Patrilocality vs. Matrilocality Residency Rules Within Societies

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  • 0:08 Residence Patterns
  • 1:00 Neolocal Residence
  • 2:09 Patrilocal &…
  • 4:24 Bilocal
  • 5:40 Avunculocal
  • 6:52 Lesson Summary
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Lesson Transcript
Instructor: Jessica Whittemore

Jessica has taught junior high history and college seminar courses. She has a master's degree in education.

This lesson will seek to explain the different patterns of residence found across the globe. In doing this, it will define the neolocal, patrilocal, matrilocal, bilocal, and avunculocal systems of residence.

Residence Patterns

About two decades ago, my boyfriend asked me to be his fiancé. A few months after that, he became my husband, and we began our lives together in a tiny little apartment above a hair salon on the main street of our town. Due to its location, the apartment was pretty loud and oh so very small. However, to this day, it's probably one of my most favorite places I've ever lived. I say this not because it was a grand place; it was pretty much the opposite. I say this because it's where my husband and I began our life together. Speaking very anthropologically, it was where we set up our own neolocal residence, sort of just he and I against the world!

Guessing that the term 'neolocal' is unfamiliar to most of us, today's lesson will seek to explain it. Going further, it will also dive into other forms of residence found around the globe, specifically that of matrilocal, patrilocal, bilocal, and avunculocal systems.

Neolocal Residence

Since it's the one most familiar to those of us with Western minds, we'll jump right into neolocal. With 'neo' meaning 'new,' a neolocal residence system is simply one in which a married couple lives separately from the kin of both spouses. Keeping the home goods section of department stores all over the West booming, it's when a couple marries then sets up a home of their own.

Although neolocal residence is a commonplace thing for many of us, anthropologists assert it definitely isn't for the rest of the world. Quite the contrary, they argue that neolocal residence systems are only usually found in industrialized and commercialized societies where individuals trade money for labor, goods, and services. With this transfer of money for labor and such, couples are usually able to be self-sufficient, not usually needing to lean on kin groups or families for their survival. Also, in a more modernized society, couples often need to move in order to find work. In other words, they go where the money is, and many times, this leads them away from their family groups.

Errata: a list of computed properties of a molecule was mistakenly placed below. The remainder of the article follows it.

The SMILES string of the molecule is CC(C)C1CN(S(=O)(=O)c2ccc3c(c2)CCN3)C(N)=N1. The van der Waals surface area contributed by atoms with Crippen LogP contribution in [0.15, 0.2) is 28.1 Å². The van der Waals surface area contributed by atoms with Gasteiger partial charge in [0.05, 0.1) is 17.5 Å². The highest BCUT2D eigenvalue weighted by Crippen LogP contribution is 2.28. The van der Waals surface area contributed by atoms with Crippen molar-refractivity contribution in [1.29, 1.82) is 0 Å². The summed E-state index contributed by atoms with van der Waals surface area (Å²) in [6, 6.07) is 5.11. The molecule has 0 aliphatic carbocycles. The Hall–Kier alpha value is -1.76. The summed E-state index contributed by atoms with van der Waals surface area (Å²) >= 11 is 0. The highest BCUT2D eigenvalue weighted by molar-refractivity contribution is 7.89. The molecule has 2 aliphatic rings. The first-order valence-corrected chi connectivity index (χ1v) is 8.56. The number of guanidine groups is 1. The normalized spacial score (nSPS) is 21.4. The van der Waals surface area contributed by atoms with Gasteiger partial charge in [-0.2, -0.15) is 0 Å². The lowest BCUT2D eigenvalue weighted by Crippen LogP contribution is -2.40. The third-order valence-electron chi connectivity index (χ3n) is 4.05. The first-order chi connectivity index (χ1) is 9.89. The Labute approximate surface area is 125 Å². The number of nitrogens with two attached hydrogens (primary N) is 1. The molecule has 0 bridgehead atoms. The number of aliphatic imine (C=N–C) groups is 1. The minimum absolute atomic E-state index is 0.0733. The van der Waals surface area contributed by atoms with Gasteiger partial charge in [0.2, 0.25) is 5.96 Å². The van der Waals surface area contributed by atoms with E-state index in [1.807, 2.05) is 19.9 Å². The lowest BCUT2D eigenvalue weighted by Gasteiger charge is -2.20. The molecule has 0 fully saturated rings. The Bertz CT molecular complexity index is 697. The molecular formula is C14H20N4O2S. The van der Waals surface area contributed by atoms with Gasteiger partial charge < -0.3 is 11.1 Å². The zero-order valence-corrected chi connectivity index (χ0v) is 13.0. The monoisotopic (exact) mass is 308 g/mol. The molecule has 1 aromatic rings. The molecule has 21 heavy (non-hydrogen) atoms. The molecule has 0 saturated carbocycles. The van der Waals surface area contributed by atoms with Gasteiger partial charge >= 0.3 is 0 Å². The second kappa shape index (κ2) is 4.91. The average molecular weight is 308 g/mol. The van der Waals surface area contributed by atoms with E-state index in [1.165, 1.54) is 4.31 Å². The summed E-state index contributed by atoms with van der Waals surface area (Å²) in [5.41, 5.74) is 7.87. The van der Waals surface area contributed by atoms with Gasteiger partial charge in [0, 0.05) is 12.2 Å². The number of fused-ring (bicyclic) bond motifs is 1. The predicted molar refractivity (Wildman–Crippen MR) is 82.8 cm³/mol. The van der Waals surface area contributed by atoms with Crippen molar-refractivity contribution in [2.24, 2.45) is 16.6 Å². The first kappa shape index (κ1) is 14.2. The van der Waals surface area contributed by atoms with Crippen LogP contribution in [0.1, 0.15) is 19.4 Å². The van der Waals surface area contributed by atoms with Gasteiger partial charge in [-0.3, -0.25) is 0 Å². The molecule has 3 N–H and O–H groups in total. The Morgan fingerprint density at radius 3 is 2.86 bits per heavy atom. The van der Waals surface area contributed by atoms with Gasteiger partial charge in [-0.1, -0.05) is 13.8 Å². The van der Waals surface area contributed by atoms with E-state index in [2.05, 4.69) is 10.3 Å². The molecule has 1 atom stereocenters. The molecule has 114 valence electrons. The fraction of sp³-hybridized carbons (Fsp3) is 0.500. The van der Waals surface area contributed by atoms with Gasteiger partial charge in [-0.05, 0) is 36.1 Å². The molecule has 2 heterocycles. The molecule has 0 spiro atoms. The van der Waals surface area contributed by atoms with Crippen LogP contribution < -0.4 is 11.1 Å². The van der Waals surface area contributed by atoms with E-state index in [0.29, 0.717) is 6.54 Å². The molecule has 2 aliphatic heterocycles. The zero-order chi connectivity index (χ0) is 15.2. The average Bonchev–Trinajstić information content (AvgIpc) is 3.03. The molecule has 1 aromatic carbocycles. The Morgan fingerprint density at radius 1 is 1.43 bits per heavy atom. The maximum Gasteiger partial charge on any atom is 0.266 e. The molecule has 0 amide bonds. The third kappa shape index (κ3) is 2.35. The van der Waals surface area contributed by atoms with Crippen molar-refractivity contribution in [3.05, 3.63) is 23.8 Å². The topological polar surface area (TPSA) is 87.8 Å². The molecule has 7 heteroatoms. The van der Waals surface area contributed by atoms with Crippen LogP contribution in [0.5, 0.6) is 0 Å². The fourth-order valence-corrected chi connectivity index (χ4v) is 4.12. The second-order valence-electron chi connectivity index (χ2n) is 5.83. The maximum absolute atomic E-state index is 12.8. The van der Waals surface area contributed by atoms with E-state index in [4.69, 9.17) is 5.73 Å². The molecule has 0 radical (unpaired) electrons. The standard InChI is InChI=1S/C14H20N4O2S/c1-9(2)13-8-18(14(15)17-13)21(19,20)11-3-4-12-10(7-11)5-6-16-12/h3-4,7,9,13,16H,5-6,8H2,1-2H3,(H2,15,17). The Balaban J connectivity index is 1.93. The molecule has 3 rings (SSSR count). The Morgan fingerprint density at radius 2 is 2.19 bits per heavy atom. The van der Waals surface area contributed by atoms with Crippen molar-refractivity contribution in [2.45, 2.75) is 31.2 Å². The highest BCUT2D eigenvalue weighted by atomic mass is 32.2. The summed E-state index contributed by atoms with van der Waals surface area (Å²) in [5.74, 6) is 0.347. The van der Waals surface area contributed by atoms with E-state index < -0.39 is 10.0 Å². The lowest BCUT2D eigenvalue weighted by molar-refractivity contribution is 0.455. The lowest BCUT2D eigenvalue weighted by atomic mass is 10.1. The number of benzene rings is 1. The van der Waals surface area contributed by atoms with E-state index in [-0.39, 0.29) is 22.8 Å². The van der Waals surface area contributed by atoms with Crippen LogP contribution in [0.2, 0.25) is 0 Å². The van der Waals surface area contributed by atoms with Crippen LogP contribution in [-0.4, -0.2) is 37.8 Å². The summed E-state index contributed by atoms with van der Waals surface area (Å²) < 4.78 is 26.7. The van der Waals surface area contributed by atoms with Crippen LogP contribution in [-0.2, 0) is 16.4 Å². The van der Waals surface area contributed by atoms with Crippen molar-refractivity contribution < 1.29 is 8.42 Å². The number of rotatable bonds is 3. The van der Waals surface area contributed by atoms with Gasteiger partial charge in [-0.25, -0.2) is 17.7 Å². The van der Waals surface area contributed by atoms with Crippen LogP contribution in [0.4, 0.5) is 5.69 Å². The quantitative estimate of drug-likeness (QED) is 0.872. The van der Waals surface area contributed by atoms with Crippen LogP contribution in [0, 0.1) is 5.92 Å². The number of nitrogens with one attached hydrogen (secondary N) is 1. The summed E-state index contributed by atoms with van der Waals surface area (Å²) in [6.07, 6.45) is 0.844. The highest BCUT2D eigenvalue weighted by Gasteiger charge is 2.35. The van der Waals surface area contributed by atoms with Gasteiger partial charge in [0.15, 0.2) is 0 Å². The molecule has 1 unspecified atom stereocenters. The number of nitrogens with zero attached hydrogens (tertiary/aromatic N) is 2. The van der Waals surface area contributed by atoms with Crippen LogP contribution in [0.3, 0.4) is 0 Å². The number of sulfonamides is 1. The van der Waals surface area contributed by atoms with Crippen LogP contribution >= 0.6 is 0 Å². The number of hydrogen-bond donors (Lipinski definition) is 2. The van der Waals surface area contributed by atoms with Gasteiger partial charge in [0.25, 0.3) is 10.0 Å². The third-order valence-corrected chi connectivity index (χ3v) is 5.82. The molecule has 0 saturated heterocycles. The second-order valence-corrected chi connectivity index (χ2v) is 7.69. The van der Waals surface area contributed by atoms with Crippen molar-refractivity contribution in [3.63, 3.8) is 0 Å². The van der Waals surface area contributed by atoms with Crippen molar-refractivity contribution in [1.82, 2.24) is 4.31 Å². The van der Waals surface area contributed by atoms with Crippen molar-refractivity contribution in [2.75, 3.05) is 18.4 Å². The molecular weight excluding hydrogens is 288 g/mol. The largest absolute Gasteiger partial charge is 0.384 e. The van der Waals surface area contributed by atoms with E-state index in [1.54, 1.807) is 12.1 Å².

Patrilocal and Matrilocal Residence

Leaving neolocal residence, we now come to patrilocal and matrilocal residence patterns. As you can probably guess from the name, patrilocal residence, as in 'paternal' or 'patriarch,' is when a married couple lives with or very near to the man's parents. Whereas a matrilocal residence, as in 'maternity' or 'maternal,' is when a married couple lives with or very near to the woman's parents. Interestingly, anthropologists assert that the patrilocal residence is the most common across the world.

Now in our Western minds, the addition of the words 'or very near to' in the definition of patrilocal and matrilocal might sound a bit confusing due to the fact that many of us who are married still live quite near to our parents. For instance, I still live only a few miles from my dad. However, this isn't considered matrilocal for a few reasons.

First, in a matrilocal or patrilocal society, the couple's livelihood is tied to their parents. For instance, in the case of a hunter and gatherer society, the new couple and their kin group work together to hunt game or gather edible vegetation that is then shared among them. In a matrilocal or patrilocal residence system, the couple's livelihood is usually tied to either the family of the bride or the groom. For this reason, anthropologists assert that the matrilocal and patrilocal systems are usually found in areas of the world that are less industrialized or commercialized.

The second reason that patrilocal and matrilocal residence differs from my neolocal one is because I do not live near my family due to cultural pressure or obligation. In other words, my society doesn't expect me to live near them. Yes, I happen to enjoy living near them, but if a job transfer came along, we would most likely move, which many of my siblings have already done. No, my parents wouldn't be thrilled about it, especially since grandchildren have come along, but in our culture, it's seen as a normal part of life.

However, in a society that practices patrilocal residence, it's a cultural norm, or standard rule of behavior, that a couple must live with or very near to the man's family. In the same manner, in a society that practices matrilocal residence, the new couple is expected to live with or very near to the woman's family. It's simply the norm.


With this, we come to our next system of residence, bilocal residence. Bilocal residence is a system of residence in which a couple lives near or with the family of the man or the woman. Also referred to as ambilocal residence, a bilocal residence system is simply a residence system in which a couple chooses which kin group to be closely tied to through residence. However, unlike our previously mentioned systems, cultural norms do not dictate which one. One sister may choose to marry and stay with her parents, while another sister may choose to marry and stay with her husband's family.

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